Psychosocial interventions probably have little to no effect on patient physical health status immediately post‐intervention (SMD 0.17, 95 % CI ‐0.07 to 0.41; studies = 4, 461 participants) and patient depression three to six months post‐intervention (SMD‐0.11, 95% CI ‐0.33 to 0.12; studies = 6, 534 participants) (both moderate‐quality evidence).
Psychosocial interventions may have little to no effect on caregiver psychological distress immediately to one‐month (SMD ‐0.08, 95% CI ‐0.42 to 0.26; studies = 3, 134 participants), and seven to 12 months (SMD 0.08, 95% CI ‐0.42 to 0.58; studies = 2, 62 participants) post‐intervention; patient depression immediately (SMD ‐0.12, 95% CI ‐0.31 to 0.07; studies = 9, 852 participants); anxiety immediately (SMD ‐0.13, 95% CI ‐0.41 to 0.15;studies = 4, 422 participants), and three to six months (SMD ‐0.22, 95% CI ‐0.45 to 0.02; studies = 4, 370 participants); psychological distress immediately (SMD ‐0.02, 95% CI ‐0.47 to 0.44; studies = 2, 74 participants) and seven to 12 months (SMD ‐0.27, 95% CI ‐0.78 to 0.24; studies = 2, 61 participants); and physical health status six to 12 months (SMD 0.06, 95% CI ‐0.18 to 0.30; studies = 2, 275 participants) post‐intervention (all low‐quality evidence).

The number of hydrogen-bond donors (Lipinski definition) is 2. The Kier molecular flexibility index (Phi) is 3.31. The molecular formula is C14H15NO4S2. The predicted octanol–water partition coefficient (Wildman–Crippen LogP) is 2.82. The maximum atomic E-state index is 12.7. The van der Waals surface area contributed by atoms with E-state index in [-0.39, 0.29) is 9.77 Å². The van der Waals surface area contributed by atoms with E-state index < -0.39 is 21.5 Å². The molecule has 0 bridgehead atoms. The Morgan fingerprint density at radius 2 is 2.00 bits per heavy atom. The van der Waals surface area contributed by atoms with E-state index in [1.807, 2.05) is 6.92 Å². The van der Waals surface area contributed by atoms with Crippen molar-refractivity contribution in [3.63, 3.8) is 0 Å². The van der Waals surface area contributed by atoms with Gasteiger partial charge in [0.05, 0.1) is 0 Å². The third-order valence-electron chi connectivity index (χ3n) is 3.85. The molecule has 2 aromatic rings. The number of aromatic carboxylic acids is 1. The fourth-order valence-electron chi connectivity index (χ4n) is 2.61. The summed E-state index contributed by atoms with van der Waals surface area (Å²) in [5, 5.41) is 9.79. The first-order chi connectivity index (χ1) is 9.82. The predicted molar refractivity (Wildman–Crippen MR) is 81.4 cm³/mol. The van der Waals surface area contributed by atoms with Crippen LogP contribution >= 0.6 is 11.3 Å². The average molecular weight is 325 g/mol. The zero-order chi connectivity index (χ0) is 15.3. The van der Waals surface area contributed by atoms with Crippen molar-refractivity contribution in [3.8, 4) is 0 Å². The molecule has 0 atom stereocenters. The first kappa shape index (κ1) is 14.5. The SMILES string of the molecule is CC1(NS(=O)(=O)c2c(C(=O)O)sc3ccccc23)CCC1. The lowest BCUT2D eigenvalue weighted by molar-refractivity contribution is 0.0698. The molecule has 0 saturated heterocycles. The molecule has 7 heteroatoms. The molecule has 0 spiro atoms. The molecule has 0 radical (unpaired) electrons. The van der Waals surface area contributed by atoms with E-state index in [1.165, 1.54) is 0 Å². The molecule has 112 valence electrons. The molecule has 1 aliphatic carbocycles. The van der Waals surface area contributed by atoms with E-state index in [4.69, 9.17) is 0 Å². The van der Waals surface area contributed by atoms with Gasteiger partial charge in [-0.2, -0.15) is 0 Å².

Three trials reported adverse effects associated with the interventions, compared with usual care, including higher distress, sexual function‐related distress and lower relationship satisfaction levels for caregivers, higher distress levels for patients, and that some content was perceived as insensitive to some participants.
Trials not able to be pooled in a meta‐analysis did not tend to report effect size and it was difficult to discern intervention effectiveness. Variable intervention effects were reported for patient and caregiver outcomes.
Heterogeneity across studies makes it difficult to draw firm conclusions regarding the effectiveness of psychosocial interventions for this population. There is an immediate need for rigorous trials with process evaluations and clearer, detailed intervention descriptions. Cost‐effectiveness studies should be conducted alongside future trials.